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Wednesday, December 7, 2022
Akyaaba Addai-Sebo is a Ghanaian analyst, journalist and pan-African activist who is credited with developing in 1987 the recognition of October as Black History Month in the UK

Black History Month: Time for Change: Action Not Words


From the days of the slave trade through to modern times, black people have endured segregation and have had their rights undermined, in contrast to the white man’s privilege. Post-emancipation, the black community’s efforts towards integration and advocating for equal rights have often met with blockades, making any advance next to impossible. Black generations growing up in ‘western’ cultures recognised that for their roots, history and essence as a race to matter they had to take a stand and fight.

After surviving for generations as a minority group, the UK’s black community reached a pivotal moment. This was the onset of a movement that began as a dream and has steadily gained ground, becoming a month-long celebration of the men and women who shook UK culture to its foundations.

Dr. Carter G. Woodson

Black History Month (BHM) has its origins in Dr Carter G Woodson’s 1926 campaign for one week a year, in February, to be set aside to promote and educate people about black history and culture. By the 1960s, the original ‘Negro History Week’ had expanded into Black History Month, which was officially recognised by the US government in 1976.


It gained momentum in the UK in 1987 when Ghanaian-born Akyaaba Addai-Sebo, a special projects officer at the Greater London Council (GLC), noted that black children in the 1980s had an identity problem despite Race Awareness campaigns by the GLC and the Inner London Education Authority (ILEA).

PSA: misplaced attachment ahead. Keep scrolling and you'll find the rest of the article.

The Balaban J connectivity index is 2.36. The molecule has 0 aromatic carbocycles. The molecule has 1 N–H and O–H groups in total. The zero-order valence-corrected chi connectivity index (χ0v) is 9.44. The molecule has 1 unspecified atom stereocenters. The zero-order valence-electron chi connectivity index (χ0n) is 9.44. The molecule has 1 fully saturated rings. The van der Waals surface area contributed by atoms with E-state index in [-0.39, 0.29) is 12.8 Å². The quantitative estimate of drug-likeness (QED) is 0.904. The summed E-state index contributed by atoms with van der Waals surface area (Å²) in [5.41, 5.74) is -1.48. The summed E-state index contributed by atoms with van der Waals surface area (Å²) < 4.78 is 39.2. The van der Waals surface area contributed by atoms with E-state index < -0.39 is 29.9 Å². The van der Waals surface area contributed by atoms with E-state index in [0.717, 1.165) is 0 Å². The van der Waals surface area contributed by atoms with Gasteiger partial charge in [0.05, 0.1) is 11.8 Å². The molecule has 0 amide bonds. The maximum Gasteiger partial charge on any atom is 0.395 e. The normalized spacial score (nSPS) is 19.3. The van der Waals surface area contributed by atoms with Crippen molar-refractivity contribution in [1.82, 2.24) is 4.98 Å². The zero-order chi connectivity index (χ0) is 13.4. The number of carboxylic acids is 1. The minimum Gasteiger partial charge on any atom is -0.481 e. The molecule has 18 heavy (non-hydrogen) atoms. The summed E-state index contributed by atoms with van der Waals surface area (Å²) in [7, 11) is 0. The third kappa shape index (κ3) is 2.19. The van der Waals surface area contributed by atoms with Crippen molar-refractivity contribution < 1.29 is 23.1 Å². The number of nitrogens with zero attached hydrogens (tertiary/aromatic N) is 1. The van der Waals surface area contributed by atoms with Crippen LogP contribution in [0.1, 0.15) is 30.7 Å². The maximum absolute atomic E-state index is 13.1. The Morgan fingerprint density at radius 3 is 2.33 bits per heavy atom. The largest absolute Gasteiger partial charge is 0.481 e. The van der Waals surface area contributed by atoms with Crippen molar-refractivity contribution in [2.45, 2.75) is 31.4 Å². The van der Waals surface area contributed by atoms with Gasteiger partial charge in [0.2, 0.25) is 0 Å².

Addai-Sebo’s goal was to introduce black schoolchildren to the accomplishments of  “Africa, Africans and people of African descent to world civilization from antiquity to the present”who contributed to the cultural and economic blueprint in the UK. Every October, these students could now learn about the history of people who looked like them and were heroes in their own right in their schools. Even better, they could carry on the heritage and preserve their identity for posterity.

Having started with students, BHM has now paid the way for black creators, influencers, businesses and artists to advocate for equal rights and opportunities across the globe.

Despite the challenges the black community still faces, there is a strong resolve to build on the achievements of BHM. One development is the inclusion of other minorities that share a past affected by discrimination and segregation.


An important challenge is to change the narrative around the black community. Social media has proved to be a powerful tool for retelling their story. Other agents of change are music, film, art, fashion and education.

This year’s theme, Time for Change: Action Not Words, characterises the tenacity of the UK’s black community to take charge and call for more action from their community, relevant stakeholders and the wider world.




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